G: I think this is the other side of the actor's coin. One side I really believe has something to do with correcting a need in personality, to be affirmed as you said. But the other side is really to discover the humanity around you, isn't it?
WK: Yeah, yeah. I think so. I think so.
G: Which is a very positive way to go. I would be remiss if I didn't talk to you a little bit about your association with Star Trek, which I'm very fond of myself. You know, when you were on the series and in the years following, you wished always that there had been more for that character, and I think it's interesting that now, you've gotten a new opportunity, haven't you, to revisit that character and sort of put a bookend to that role?
WK: You're talking about—
G: With the New Voyages?
WK: Oh yeah. Absolutely, absolutely. I was approached about—this is an extraordinarily—see, I am very cynical.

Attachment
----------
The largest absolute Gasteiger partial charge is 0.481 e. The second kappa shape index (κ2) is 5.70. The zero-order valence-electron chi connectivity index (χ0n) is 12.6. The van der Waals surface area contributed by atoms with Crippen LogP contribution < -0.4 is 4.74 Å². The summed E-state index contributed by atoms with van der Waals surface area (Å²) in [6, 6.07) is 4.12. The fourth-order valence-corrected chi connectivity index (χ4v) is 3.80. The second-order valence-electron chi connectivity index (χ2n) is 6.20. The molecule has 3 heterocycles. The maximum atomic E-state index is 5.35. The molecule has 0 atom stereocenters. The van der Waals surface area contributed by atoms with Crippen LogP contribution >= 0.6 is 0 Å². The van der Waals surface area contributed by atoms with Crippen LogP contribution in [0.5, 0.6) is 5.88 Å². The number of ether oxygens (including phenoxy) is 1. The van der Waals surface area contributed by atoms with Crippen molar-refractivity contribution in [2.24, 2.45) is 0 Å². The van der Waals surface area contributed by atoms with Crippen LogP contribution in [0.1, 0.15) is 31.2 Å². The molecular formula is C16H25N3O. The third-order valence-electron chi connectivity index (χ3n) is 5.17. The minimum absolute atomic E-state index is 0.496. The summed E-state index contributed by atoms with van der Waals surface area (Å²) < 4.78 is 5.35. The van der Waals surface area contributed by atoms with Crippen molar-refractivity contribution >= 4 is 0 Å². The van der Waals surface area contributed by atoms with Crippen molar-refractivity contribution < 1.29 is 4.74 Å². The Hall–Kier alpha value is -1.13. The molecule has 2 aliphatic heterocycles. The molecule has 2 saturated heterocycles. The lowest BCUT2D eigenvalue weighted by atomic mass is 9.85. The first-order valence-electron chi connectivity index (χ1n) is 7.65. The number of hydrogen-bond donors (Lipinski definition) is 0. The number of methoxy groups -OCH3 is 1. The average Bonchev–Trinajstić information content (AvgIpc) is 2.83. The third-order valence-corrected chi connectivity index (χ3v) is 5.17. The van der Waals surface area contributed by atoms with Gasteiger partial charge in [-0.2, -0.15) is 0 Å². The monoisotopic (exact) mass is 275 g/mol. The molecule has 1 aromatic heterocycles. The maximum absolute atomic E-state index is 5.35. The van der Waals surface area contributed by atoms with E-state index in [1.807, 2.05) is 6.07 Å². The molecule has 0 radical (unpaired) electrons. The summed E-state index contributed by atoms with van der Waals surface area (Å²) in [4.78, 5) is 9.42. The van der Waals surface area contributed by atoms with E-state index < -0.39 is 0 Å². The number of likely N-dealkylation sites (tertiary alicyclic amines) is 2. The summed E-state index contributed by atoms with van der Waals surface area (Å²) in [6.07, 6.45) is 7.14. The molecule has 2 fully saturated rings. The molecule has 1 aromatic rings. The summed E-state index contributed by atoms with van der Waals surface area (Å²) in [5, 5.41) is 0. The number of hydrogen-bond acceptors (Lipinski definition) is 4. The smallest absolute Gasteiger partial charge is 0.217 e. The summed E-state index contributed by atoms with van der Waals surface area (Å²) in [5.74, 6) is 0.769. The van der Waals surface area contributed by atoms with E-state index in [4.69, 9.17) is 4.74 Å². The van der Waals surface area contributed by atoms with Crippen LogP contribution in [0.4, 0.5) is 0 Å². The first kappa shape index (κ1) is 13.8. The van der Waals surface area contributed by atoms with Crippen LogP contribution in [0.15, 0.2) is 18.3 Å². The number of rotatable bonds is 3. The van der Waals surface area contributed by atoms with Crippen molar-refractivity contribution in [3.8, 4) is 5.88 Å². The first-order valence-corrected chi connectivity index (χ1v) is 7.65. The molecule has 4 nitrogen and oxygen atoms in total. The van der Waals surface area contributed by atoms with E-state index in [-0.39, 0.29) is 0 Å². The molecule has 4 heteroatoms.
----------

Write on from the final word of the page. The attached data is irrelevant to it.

WK: At the same time I rhapsodize about the sense of—kind of a romantic sense of folks who are interested in—want to—who really enjoy Star Trek, and they're fans, and they want to keep it alive, and they want to keep it going. And all these folks have come together to shoot this story. This Star Trek episode. The original series. People who dug into their pockets, and they volunteered. We have an Academy Award winner, a fellow who won an Oscar for Driving Miss Daisy. We have people who've created museum-quality sets and costumes. The gentleman who's doing the CGI, the computer-generated stuff, is also in charge of Battlestar Galactica and Star Trek. All these folks have come together because they really—there's a such a wonderful feeling of fraternity. And the inspiration, and that sense of people with this feeling of enthusiasm and excitement that they manage to keep it going and perpetuate it. And they approached me, and they said they would like me to be involved. And I thought, "How great. This is not—these are people who still have that sense of passion, you know? And that's a wonderful thing. Dorothy Fontana—